Cigar Review: Camacho Connecticut

Camacho_connie_web_1

Size: 5×50, Monarcha

Wrapper: Ecuadorian Connecticut

Binder: Honduran Corojo

Filler: Dominican and Honduran

Strength: Mild

Price: Box of 25, $115.99

Grade: 8.9

Camacho was founded in Miami in 1961 by Simon Camacho; in 1995, after the death of Simon Camacho, the company was acquired by Caribe Imported Cigars (Baccarat and National Brand), which is owned by the Eiroa family. Finally, in late 2008, Camacho again moved hands and was acquired by the Oettinger Davidoff Group.

Camacho includes such series as the Corojo, Criollo, Diploma, Select, SLR, and Triple Maduro, which are produced at the flagship factory in Danli, Honduras. I picked this Camacho Connecticut up while visiting friends and family in Jackson, Mississippi. I heard some good things about it but this was the first time I’d run across it.

Camacho’s website has some great information and provides an interesting history of the company and two slide shows of tobacco farms and of the production process. You can visit it here; you can also follow Dylan Austin, director of marketing, on Twitter here.

Now, on to the toasting…

Pre-light, 1.6:
The aroma on the Camacho had a cool, crisp citrus zest on the foot with nuttiness throughout the rest of the stick. The triple cap heads a stick with some very prominent and protruding veins. It is densely packed throughout, except at the foot, which is loose with a patched spot. The patched spot is extremely annoying; these patches are obviously noticed during production and yet moved through and sold at the same price—if you’re going to patch a cigar either sell it as a second or don’t sell it all. The label is classic Camacho, subtle and yet distinguished, with a base of white with gold etching and “Tabaco Jamastran” written on the side. The draw is very nice and I can taste the citrus zest that was noticed on the aroma. The cut showed the head to be a bit loose as well, to match the mauled foot. This was one of the more unattractive sticks I’ve seen from a premium blend in some time.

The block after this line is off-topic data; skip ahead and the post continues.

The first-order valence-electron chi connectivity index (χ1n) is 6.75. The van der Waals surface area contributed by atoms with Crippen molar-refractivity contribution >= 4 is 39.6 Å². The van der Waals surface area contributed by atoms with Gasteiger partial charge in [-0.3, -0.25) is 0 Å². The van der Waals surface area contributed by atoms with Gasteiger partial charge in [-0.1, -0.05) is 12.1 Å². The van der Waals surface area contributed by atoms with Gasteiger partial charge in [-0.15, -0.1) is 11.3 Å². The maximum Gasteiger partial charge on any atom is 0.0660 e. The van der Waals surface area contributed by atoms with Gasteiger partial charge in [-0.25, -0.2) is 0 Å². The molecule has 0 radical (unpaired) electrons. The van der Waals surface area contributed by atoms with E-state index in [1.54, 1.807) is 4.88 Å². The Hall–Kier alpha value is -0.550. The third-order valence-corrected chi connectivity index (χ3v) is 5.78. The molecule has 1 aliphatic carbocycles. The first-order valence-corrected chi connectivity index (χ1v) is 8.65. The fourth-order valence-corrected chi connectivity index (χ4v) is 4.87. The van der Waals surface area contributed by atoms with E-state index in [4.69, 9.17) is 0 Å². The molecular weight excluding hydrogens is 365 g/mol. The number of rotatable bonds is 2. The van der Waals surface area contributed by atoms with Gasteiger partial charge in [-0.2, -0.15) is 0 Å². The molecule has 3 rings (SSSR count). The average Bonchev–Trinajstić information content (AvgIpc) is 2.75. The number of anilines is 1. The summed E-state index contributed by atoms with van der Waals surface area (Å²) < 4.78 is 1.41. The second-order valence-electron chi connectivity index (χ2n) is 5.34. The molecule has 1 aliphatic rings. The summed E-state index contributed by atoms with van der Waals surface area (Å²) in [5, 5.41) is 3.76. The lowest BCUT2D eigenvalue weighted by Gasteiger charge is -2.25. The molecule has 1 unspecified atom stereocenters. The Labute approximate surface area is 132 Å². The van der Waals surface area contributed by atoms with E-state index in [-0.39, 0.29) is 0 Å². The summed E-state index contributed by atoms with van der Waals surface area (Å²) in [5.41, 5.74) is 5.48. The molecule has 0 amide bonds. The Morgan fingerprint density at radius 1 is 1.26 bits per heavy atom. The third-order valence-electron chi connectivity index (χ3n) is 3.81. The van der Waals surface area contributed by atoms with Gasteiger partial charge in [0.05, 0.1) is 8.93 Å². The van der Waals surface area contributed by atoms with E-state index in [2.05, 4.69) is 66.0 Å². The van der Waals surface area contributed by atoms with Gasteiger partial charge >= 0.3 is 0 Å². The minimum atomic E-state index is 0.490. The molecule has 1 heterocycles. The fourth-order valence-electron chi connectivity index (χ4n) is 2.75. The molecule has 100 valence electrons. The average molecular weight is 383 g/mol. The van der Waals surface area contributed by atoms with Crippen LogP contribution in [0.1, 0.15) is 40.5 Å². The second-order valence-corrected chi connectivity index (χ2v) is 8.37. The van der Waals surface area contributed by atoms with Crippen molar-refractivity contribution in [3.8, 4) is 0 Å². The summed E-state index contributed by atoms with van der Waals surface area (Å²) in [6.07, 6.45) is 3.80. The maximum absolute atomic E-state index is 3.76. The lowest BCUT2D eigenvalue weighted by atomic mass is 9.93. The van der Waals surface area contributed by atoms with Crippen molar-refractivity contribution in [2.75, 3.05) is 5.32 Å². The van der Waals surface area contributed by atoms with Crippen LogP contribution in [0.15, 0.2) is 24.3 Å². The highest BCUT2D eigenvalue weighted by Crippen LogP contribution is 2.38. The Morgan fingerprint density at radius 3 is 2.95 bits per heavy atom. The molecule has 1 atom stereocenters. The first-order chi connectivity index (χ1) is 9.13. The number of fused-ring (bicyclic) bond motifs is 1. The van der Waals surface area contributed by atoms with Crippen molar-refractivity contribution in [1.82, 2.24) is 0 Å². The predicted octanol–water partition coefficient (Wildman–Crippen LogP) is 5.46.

Burn, 1.9:
The burn on the Camacho Connecticut was excellent—not quite as loose as I expected based on the soft spots at the head and foot. It toasted evenly and emitted a thick, billowy smoke with a great aroma. The ash was perfectly colored though a little flakey, but not to the point of distraction. Around the second third mark, the burn went a little jagged on me but this corrected itself within an inch and burned well throughout the rest of the smoke.

Flavor, 2.7:
The finish on the Connecticut was short throughout which was to be expected on this mild smoke; it created a very clean and consistent smoke. The first third was very clean and full of citrus with a bit of texture to it. So far, this is a very subtle smoke with no dominating flavors profiles other than nuttiness; it was very smooth, if not a bit uneventful. The second third transitioned slightly into a medium roast with blitzes of sweetness and a very enjoyable cream. The final third returned to the nutty characteristics and the cream hung around to finish out the smoke. The transitions on this smoke were enjoyable even though the finish was short and at times the smoke was a bit dull and uneventful. Unfortunately I didn’t pick up any of the spice mentioned by retailers.

Overall, 2.7:
Overall, this was not the prettiest smoke, but the burn and draw was excellent and the transitions were discernable, which is not always the story on a mild Connecticut shade wrapper. Though there wasn’t any great complexity or finish to the smoke, these are not traits I was expecting to find in the Camacho Connecticut. The price point of around $4.60, when purchased as a box, is very reasonable and makes this a great value in my opinion.

(Total: 8.9)

Question of the Day: What is your favorite Connecticut shade wrapped cigar?